I think the down payment question is probably different for everyone, but I do think you should have SOMETHING to put down. There are actually 2 kinds of loans with no down payment requirement (VA and USDA/RD) which I think is crazy!

    1. Yes, I think putting something down is always important. We put hardly nothing down on our current home and regretted it.

      1. Robin

        I’m guilty of that as well, and I regret it too! Just working on paying it down now. I just think you should be required to save up enough for at least a small down payment so that you can prepare yourself for home ownership because things go wrong with houses and you have to be prepared to shell out some dough if, say, your AC goes out.

        1. Yes, I agree. You never know if something will break. We’ve lived in our home for 5 years, and luckily nothing too expensive has happened yet, but I know others who haven’t been so lucky.

  6. Homeowners Association fee is something else to consider..among others. Just keep a very healthy emergency fund, you never know what might happen..

    1. Thanks! I added HOA to the post. I completely forgot about that.

  7. The monthly maintenance fees alone on New York apartments are higher than my rent. I won’t be buying any time soon.

    1. That is crazy! I like cheaper cost of living ๐Ÿ™‚

  8. We just bought our first home last year and had to ask ourselves a lot of those questions! Before getting married, I had saved up like crazy and we were able to put down over 50% when some left over for home improvements. But like you mentioned, we had to be disciplined in how much house we actually needed and be willing to sacrifice a few preferences. Being able to pay off the house in 2 years definitely makes it worth it, though! ๐Ÿ™‚

  9. We saved up by putting the money that we thought would cover our mortgage and home ownership expenses aside each month, as if we were spending it. This served two purposes: 1) Savings, and 2) to ensure that we were comfortable with the costs. IT worked really well.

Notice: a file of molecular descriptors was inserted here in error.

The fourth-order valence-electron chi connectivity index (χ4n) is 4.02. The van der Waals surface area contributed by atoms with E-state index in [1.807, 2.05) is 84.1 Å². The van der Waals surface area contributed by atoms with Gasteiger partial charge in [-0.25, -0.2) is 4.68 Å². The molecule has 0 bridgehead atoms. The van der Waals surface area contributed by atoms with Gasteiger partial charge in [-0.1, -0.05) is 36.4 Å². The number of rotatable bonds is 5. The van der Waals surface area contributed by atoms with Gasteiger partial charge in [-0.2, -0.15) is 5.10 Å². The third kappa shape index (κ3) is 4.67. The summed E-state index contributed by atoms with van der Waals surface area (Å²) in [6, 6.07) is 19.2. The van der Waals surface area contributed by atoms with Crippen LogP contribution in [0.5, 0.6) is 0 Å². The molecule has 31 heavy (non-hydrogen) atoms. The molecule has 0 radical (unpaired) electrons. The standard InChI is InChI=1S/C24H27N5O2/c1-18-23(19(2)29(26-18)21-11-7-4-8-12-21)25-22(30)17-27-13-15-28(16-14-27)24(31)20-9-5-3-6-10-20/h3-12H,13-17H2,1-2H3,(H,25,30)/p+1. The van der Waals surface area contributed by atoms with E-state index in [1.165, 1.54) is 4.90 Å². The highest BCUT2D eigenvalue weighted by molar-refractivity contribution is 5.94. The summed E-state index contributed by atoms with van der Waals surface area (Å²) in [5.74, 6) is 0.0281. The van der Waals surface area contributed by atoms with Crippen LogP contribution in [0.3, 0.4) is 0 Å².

1. That is a GREAT way to do it. Good job!

  10. Connie @ Savvy With Saving

    In NYC, the maintenance charges are ridiculous and in some cases, as much as your mortgage payment. I’ve also come across a few properties where people were offering up above asking price and all cash. We couldn’t compete with even 30% down. Really depends on what the market is like in your area.

    1. Yeah, some markets are crazy. My friend the other day put a bid on a house and there were 26 other bids on it.

  11. Haha I was afraid my post would scare people away from homeownership. It’s all just the truth though – it’s not meant for everyone. For me though, I would much rather own than rent.

  12. Everybody should have at least 20% down payment, but should save even more than that. A lot of people don’t think about all the other expenses that come with home ownership and assume that everything will be fine because they can afford the mortgage payments.